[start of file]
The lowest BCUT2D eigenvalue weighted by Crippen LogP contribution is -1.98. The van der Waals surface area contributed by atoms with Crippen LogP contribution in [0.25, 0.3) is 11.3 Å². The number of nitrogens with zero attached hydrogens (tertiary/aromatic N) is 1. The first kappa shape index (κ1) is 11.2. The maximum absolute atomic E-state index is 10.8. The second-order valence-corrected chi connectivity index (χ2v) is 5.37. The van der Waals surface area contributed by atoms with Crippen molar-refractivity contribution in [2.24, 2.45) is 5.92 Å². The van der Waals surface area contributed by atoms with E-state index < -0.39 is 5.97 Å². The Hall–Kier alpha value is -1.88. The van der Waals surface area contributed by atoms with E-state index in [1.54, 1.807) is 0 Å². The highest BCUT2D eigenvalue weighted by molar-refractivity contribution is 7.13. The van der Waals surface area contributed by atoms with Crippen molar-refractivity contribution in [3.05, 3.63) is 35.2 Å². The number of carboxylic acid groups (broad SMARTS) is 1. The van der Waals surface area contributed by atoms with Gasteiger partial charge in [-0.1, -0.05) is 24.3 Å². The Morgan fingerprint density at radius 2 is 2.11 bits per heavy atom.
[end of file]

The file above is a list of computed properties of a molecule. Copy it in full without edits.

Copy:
The lowest BCUT2D eigenvalue weighted by Crippen LogP contribution is -1.98. The van der Waals surface area contributed by atoms with Crippen LogP contribution in [0.25, 0.3) is 11.3 Å². The number of nitrogens with zero attached hydrogens (tertiary/aromatic N) is 1. The first kappa shape index (κ1) is 11.2. The maximum absolute atomic E-state index is 10.8. The second-order valence-corrected chi connectivity index (χ2v) is 5.37. The van der Waals surface area contributed by atoms with Crippen molar-refractivity contribution in [2.24, 2.45) is 5.92 Å². The van der Waals surface area contributed by atoms with E-state index < -0.39 is 5.97 Å². The Hall–Kier alpha value is -1.88. The van der Waals surface area contributed by atoms with E-state index in [1.54, 1.807) is 0 Å². The highest BCUT2D eigenvalue weighted by molar-refractivity contribution is 7.13. The van der Waals surface area contributed by atoms with Crippen molar-refractivity contribution in [3.05, 3.63) is 35.2 Å². The number of carboxylic acid groups (broad SMARTS) is 1. The van der Waals surface area contributed by atoms with Gasteiger partial charge in [-0.1, -0.05) is 24.3 Å². The Morgan fingerprint density at radius 2 is 2.11 bits per heavy atom.